A complaint alleging injury to plaintiff's business in a specified sum has been held insufficient to allow recovery of special damages for loss of particular customers and general loss. Erick Bowman Remedy Co. v. Jensen Salsbery Laboratories (8 Cir.), 17 F.2d 255, 52 A.L.R. 1187.

The problems faced by a self-employed plaintiff in proving loss of earnings is pointed out in the recent case of Klingbeil v. Truesdell, 256 Minn. 360, 98 N.W.2d 134, citing Wilson v. Sorge, supra.

When counsel asked Backman what other type of work he had been doing since the accident, the answer was: "Well, some of that money consisted of some boat orders and renewals on insurance." (Italics supplied.) The jury had no way of knowing how much of the $500 was attributable to life insurance renewals and how much to boat sales, nor is there any indication as to whether this represented gross income or net income. This applies generally to his testimony as to loss of income. Thus, he failed to specifically plead and prove special damage as required under Rule 9.07.

2. Backman contends that since the defense did not cross-examine on the matter of lost earnings the testimony with regard to the amount of such loss stands undisputed and subject to the doctrine laid down in O'Leary v. Wangensteen, 175 Minn. 368, 221 N.W. 430. Defendant Fitch contends that it does not follow from counsel's failure to cross-examine Backman that these claims necessarily stand as undisputed; that the evidence as to such loss was incomplete, vague, indefinite, uncorroborated, and unsupported by any breakdown of income and expense or other proof that would provide the jury with a clear picture or outline of exactly what loss of income and earnings was sustained and recoverable as a result of his injury.

This court has held that the rule of the O'Leary case is not an absolute one but that the jury may disregard the positive testimony of a witness although he is not contradicted by other witnesses if his testimony is impeached and made improbable by reasonable inferences drawn from the surrounding physical facts and circumstances disclosed by the record. Nelson v. Ackermann, 249 Minn. 582, 83 N.W.2d 500; Knudson v. Nagel, 238 Minn. 186, 56 N.W.2d 420; Maas v. Midway Chevrolet Co., 219 Minn. 461, 18 N.W.2d 233, 158 A.L.R. 215. Even though the testimony of a witness is without extraneous contradiction, it need not be believed by a jury where other circumstances *581 in evidence are such as to discredit it. Weinstein v. Schwartz, 204 Minn. 189, 283 N.W. 127.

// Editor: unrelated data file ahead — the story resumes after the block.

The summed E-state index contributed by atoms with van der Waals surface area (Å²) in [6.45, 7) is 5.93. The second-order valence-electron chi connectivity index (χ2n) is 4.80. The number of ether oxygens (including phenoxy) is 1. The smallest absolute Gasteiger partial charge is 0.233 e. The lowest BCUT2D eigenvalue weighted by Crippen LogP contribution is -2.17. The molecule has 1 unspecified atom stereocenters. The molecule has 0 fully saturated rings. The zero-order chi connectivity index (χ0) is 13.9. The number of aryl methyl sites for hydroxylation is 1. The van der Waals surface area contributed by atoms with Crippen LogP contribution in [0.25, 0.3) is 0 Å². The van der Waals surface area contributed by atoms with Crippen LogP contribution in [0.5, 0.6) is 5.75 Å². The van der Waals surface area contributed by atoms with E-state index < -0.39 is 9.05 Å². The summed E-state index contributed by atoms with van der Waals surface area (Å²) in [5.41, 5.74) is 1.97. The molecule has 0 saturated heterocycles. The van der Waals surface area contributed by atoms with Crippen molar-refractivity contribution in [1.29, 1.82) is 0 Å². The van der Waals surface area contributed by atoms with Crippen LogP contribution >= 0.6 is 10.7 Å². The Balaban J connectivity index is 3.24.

The opinion of a witness as to the approximate loss of income, without segregating the various types of work and business followed, would not be binding upon a court or jury even though not expressly disputed by some other witnesses. See, Remington v. Savage, 148 Minn. 405, 182 N.W. 524.

It is to be noted that when Backman stated his annual earnings in the years prior to his injury to have been approximately $3,500 he was asked by his counsel whether this was the amount he reported in his income tax. He answered in the affirmative, but he failed to back up this statement with proof that such income tax reports were actually filed. The jury may well have thought that there was some exaggeration in these amounts because of the vagueness of the testimony and the failure to indicate what parts of the income were from insurance sales, boat sales, or profits from business. These vague statements of income, made for the purpose of proving loss of income and earnings as special damages, were not necessarily binding or conclusive on the jury under the circumstances, even though such opinions were not expressly disputed by other witnesses. See, Olson v. Moske, 237 Minn. 18, 53 N.W.2d 562. We think that the state of the record supplied reasonably good grounds to the trial court for its denial of plaintiff's motion for a new trial on the issue of damages only.

3. The opportunity of the trial court to observe and evaluate the evidence at the trial below must not be overlooked. Mr. Justice Knutson, speaking for this court in Brannan v. Shertzer, 242 Minn. 277, 287, 64 N.W.2d 755, 761, said:

"* * * A verdict cannot be set aside simply because this court may be of the opinion that it was not adequate. Because other juries have returned verdicts for larger amounts for similar injuries does not authorize us to interfere with the verdict. There is no fixed standard by which loss for injuries can be determined. Naturally the minds of reasonable men differ widely upon such a proposition. As pointed out in the case of Litman v. Walso, 211 Minn. 398, 1 N.W.2d 391, this court will not interfere with a verdict in such cases unless the damages awarded clearly appear to be excessive or inadequate and to have been given under the influence of passion or prejudice. And whether a new trial upon the ground of excessive or inadequate damages should be granted or refused or whether the verdict should be reduced or increased rests in the sound judicial discretion of the trial court. * * * The trial court was in a much better position than we are to pass upon the question and its action must stand."